Gadda has appended two notes to this first paragraph. As usual, they do not explain much, but rather extendthe sentence he is annotating. Here he is concerned that the alcuno remain sexually ambiguous. «Someone» will probably do perfectly well. Similarly, he glosses the nessuno in the same sentence: it refers to fathers, police, firemen – those who can enforce prohibitions. And he lists, among these, the governor of Maracaibo and tells of a youth who, flouting a veto, tore up his sheets, tied them to make a rope, and escaped from his room, to go off and join Garibaldi.

Notes to myself: avoid ironing out the rhythm, making the sentence structure more normal or conventional; do not try to clarify the meaning when Gadda has deliberately made it murky (translation is not exegesis); try to maintain Gadda’s balance between ordinary words (sudore, lavoro, etc.) and more exotic words (zaffiro, detersi).Find a suitably poetic and cadenced solution to the final, short sentence of the paragraph.

Now a second draft: In the opening sentence, how to capture the force and poetry of the initial repetition? Literally translated («An idea, an idea…», it sounds wrong to me. How about shifting the negative from the verb to the subject? «No idea, no idea…» Here the repetition sounds even worse. But perhaps, instead of repeating, I should simply enforce the noun. «No idea at all…» «Not the least idea…» «No, no idea…»

I like this last solution best, because it allows a repetition, even if not the same repetition as Gadda’s. It is not the perfect solution, but in translating – and especially in translating Gadda – there are no perfect solutions. You simply do your best.

Sovviene means something like «come to the aid of». In my rapid first draft I even put down «recall» because it can also have the meaning, and, when reflexive, can mean «remember». But here it is the verb related to «subvention», not to «souvenir».

Fatica: «effort», but also «toil, labor». There must be a sense of expenditure of strength, a physical effort. Atti is more «deeds» than «actions». One of Gadda’s quirkish choices (rather than azioni).

Now try the first sentence. «No, no idea brings relief to the labor of the work sites, as the sibilant instruments of action transforms things into other things, and the job is full of sweat and dust».

Sibilanti means «hissing», but I have rejected this in favor of «sibilant» as more Gaddian. It almost suggests speech. And after first translating congegni as «machinery», avoiding the dictionary translation («devices», «apparatuses») I settle on «instruments», which seems to have more resonance. But then I omit the plural of atti. Why? It is hard to explain, but partly because I dislike two plurals in a row, and «instruments» has to remain plural. I have also added the word «other». Is this exegesis? I hope not. The more literal first translation sounds gibberish-y.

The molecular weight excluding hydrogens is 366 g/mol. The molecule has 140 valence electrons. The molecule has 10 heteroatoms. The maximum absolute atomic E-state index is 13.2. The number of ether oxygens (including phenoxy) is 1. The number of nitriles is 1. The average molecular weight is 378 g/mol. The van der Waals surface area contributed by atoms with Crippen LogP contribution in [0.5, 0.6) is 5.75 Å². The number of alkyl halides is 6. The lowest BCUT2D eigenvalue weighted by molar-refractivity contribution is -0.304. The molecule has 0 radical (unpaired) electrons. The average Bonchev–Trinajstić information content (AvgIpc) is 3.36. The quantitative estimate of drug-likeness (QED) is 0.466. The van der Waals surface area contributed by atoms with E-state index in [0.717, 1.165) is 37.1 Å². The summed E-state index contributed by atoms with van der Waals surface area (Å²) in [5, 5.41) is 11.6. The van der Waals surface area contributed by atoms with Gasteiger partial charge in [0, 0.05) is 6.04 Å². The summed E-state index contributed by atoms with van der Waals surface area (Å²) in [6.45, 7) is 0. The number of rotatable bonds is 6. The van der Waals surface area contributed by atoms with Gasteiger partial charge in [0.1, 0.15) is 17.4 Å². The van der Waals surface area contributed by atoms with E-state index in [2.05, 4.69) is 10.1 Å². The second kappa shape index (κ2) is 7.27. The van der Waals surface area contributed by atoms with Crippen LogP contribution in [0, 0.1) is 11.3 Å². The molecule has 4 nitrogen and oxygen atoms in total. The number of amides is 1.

Next sentence. Another problem of plural. Ori. This is common Italian usage, often meaning something like «jewelry» or «treasure». The successful show of Scythian gold was called in Italy, Gli ori degli sciti, Ibelieve. A husband will jokingly refer to his wife’s jewelry as her ori. But this will not work in English, will it? We use the plural only in discussing painting («The reds and golds in Beato Angelico»), if then.

Other solution: add something like «streaks». «Streaks of gold» retains the plural; but no, too banal. But perhaps the uno before «sapphire» could be translated as «one», instead of being an indefinite article. Uno/a is often a problem in this sense. I’ll try it: it may give the sentence a boost.

«Then distant gold and one sapphire, in the sky: like lashes quivering above a compassionate glance».

I discard the more literal «trembling», in favor of the less violent «quivering». And I decide on «compassionate» rather than «merciful», which, for me, is somehow too physical (perhaps I am influenced by my memory of the Corporal Works of Mercy, which I had to learn by heart in the second grade). «Charitable» will not do, because we have «charity» two sentences later.

Quello beginning the next sentence, can be troublesome. In English, we don’t like to begin sentences with a relative pronoun. Here the poseremo (of which sguardo is the object, and to which quello refers) is a pre-echo of the final word of the paragraph, riposare. This assonance will almost surely be lost in English.

Third sentence. then: «The one which, if we cast it, will still remain vigilant».